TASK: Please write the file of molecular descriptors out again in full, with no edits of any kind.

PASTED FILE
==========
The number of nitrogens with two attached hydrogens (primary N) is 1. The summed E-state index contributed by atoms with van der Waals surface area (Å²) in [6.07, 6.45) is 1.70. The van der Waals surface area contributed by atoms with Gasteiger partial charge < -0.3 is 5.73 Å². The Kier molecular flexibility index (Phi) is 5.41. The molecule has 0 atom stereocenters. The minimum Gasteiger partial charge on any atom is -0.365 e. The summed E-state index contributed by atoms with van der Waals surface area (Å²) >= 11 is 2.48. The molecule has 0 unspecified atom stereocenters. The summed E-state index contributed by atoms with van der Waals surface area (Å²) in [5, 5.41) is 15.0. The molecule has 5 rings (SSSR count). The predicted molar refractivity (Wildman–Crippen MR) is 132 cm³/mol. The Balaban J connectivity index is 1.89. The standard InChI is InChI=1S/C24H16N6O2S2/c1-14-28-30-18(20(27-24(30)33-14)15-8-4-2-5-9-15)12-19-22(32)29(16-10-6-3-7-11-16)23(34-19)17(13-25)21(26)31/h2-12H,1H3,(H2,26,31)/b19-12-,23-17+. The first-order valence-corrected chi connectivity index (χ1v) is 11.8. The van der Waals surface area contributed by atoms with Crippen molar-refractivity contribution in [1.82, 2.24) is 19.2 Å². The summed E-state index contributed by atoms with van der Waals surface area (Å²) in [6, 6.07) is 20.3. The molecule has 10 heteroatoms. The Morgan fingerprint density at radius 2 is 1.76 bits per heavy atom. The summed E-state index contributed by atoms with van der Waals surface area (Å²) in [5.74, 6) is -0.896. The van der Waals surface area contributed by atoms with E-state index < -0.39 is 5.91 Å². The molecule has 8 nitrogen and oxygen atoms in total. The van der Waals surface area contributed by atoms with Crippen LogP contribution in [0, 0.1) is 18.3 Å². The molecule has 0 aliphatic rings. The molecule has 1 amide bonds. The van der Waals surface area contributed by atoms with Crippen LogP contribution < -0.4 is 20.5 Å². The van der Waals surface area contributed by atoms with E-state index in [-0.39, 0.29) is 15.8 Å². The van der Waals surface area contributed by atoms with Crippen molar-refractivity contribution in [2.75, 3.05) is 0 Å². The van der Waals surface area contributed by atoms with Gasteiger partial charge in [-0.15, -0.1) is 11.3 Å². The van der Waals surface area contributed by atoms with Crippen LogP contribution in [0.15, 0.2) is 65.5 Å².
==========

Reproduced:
The number of nitrogens with two attached hydrogens (primary N) is 1. The summed E-state index contributed by atoms with van der Waals surface area (Å²) in [6.07, 6.45) is 1.70. The van der Waals surface area contributed by atoms with Gasteiger partial charge < -0.3 is 5.73 Å². The Kier molecular flexibility index (Phi) is 5.41. The molecule has 0 atom stereocenters. The minimum Gasteiger partial charge on any atom is -0.365 e. The summed E-state index contributed by atoms with van der Waals surface area (Å²) >= 11 is 2.48. The molecule has 0 unspecified atom stereocenters. The summed E-state index contributed by atoms with van der Waals surface area (Å²) in [5, 5.41) is 15.0. The molecule has 5 rings (SSSR count). The predicted molar refractivity (Wildman–Crippen MR) is 132 cm³/mol. The Balaban J connectivity index is 1.89. The standard InChI is InChI=1S/C24H16N6O2S2/c1-14-28-30-18(20(27-24(30)33-14)15-8-4-2-5-9-15)12-19-22(32)29(16-10-6-3-7-11-16)23(34-19)17(13-25)21(26)31/h2-12H,1H3,(H2,26,31)/b19-12-,23-17+. The first-order valence-corrected chi connectivity index (χ1v) is 11.8. The van der Waals surface area contributed by atoms with Crippen molar-refractivity contribution in [1.82, 2.24) is 19.2 Å². The summed E-state index contributed by atoms with van der Waals surface area (Å²) in [6, 6.07) is 20.3. The molecule has 10 heteroatoms. The Morgan fingerprint density at radius 2 is 1.76 bits per heavy atom. The summed E-state index contributed by atoms with van der Waals surface area (Å²) in [5.74, 6) is -0.896. The van der Waals surface area contributed by atoms with E-state index < -0.39 is 5.91 Å². The molecule has 8 nitrogen and oxygen atoms in total. The van der Waals surface area contributed by atoms with Crippen LogP contribution in [0, 0.1) is 18.3 Å². The molecule has 0 aliphatic rings. The molecule has 1 amide bonds. The van der Waals surface area contributed by atoms with Crippen LogP contribution < -0.4 is 20.5 Å². The van der Waals surface area contributed by atoms with E-state index in [-0.39, 0.29) is 15.8 Å². The van der Waals surface area contributed by atoms with Crippen molar-refractivity contribution in [2.75, 3.05) is 0 Å². The van der Waals surface area contributed by atoms with Gasteiger partial charge in [-0.15, -0.1) is 11.3 Å². The van der Waals surface area contributed by atoms with Crippen LogP contribution in [0.15, 0.2) is 65.5 Å².